News flash: homebuyers care about the perceived quality of a property. Though hardly news to agents, the 2011 National Association of Realtors Profile of Home Buyers and Sellers, just released in November, found that 67 percent of homebuyers decided upon their property mainly for that reason.
Carole VanSickle, though, writing in the Bryan Ellis Real Estate Letter, highlights an intriguing nuance to quality, arguing that a property’s location, and the way it allows access to those hallmarks of quality, are just as important for a property’s success.
“Of course, some things like the caliber of the local school system and the safety of the area will always play a role, but there are other factors that can play an equally significant part in a homebuyer’s decision to buy and sometimes even override more classic attractions,” VanSickle writes.
For VanSickle, location, location and location are those other factors. For instance, transportation is often mentioned as a housing perk, but how close is the property to the various agents of transportation? Is it near a train station? A busy intersection? An interstate highway? Moreover, beyond the home’s vicinity to forms of transit, where does the transit go? Does a train lead straight to employment centers and big attractions?
Beyond transportation, though, what is the walking score of the property? Bustling downtown areas, with fabulous cuisine, charming shops and flourishing artistic havens, are always a big draw for prospective homebuyers, but imagine the appeal if a homeowner can walk to those downtown centers?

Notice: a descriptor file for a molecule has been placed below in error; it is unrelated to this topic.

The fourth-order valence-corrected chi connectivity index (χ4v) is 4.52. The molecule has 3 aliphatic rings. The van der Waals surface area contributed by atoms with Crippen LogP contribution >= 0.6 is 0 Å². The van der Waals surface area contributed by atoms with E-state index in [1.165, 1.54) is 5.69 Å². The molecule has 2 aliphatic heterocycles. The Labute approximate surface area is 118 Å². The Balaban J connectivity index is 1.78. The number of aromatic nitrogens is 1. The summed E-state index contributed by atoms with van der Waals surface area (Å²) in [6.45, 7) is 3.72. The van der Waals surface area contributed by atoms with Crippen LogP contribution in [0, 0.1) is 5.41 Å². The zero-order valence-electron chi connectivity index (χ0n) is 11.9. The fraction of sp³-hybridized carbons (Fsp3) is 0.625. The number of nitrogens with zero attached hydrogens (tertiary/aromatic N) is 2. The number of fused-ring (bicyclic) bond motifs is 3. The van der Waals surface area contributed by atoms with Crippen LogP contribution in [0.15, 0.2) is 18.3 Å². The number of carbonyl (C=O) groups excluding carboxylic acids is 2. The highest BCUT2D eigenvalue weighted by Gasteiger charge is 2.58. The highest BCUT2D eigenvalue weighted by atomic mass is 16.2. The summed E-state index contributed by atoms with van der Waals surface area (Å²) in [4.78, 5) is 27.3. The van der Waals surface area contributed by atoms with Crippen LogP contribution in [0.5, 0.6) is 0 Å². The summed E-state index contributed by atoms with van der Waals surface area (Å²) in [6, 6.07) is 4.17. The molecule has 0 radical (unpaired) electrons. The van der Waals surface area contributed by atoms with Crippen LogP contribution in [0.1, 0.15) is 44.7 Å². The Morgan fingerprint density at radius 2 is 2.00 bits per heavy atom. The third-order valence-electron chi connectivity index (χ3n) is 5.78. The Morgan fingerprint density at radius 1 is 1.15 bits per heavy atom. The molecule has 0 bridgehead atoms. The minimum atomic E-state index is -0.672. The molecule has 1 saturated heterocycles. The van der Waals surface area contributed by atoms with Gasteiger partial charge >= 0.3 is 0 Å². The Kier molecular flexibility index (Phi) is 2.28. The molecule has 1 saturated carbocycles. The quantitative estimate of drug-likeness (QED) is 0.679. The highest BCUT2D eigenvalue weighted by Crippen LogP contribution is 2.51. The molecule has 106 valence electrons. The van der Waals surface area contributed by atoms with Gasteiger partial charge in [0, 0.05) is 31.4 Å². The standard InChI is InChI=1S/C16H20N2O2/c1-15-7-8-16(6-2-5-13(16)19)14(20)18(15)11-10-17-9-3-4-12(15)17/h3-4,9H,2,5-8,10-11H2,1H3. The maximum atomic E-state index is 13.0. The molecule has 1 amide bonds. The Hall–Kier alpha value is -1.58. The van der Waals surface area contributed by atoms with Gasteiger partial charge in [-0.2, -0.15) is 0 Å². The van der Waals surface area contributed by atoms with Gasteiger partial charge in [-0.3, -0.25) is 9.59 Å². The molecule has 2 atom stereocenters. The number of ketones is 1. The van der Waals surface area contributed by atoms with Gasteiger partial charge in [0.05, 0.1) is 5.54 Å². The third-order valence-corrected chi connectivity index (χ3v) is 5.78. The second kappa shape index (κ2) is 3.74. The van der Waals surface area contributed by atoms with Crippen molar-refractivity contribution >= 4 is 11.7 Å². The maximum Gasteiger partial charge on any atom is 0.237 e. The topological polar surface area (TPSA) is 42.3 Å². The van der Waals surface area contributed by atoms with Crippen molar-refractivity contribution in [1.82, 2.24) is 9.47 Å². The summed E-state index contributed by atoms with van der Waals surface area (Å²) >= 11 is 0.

To answer those questions and more, VanSickle recommends doing some legwork on the community. Along with vetting the area’s neighbors and researching what the town’s homeowner’s association has planned for the various seasons, she also mentions the value in government records.
“(C)heck into the local government records to determine what type of municipal planning goes on in the area,” she writes. “Areas with viable and concrete ‘master plans’ or ‘city visions’ tend to create more successful urban-living areas than those without them, so an area with a good plan and support system for implementing it could turn out to be a great investment down the road if you plan to hold the property for a while.”
As we’ve reported before, though, walkability and transportation are more than selling points, but tangible purveyors of value with substantial data backing them up. Walk Score, for instance, is an entire database devoted to the value of a property’s walkability, and a 2009 study by CEOs for Cities found that areas with an above-average walkability score commanded premiums as high as $34,000 for properties – tens of thousands in additional value, simply because a grocery chain, video store and subway station were just a block away.
So though the convenience of walking and transit are often the first thing on anybody’s mind, the incredible value it can add to a property is equally potent.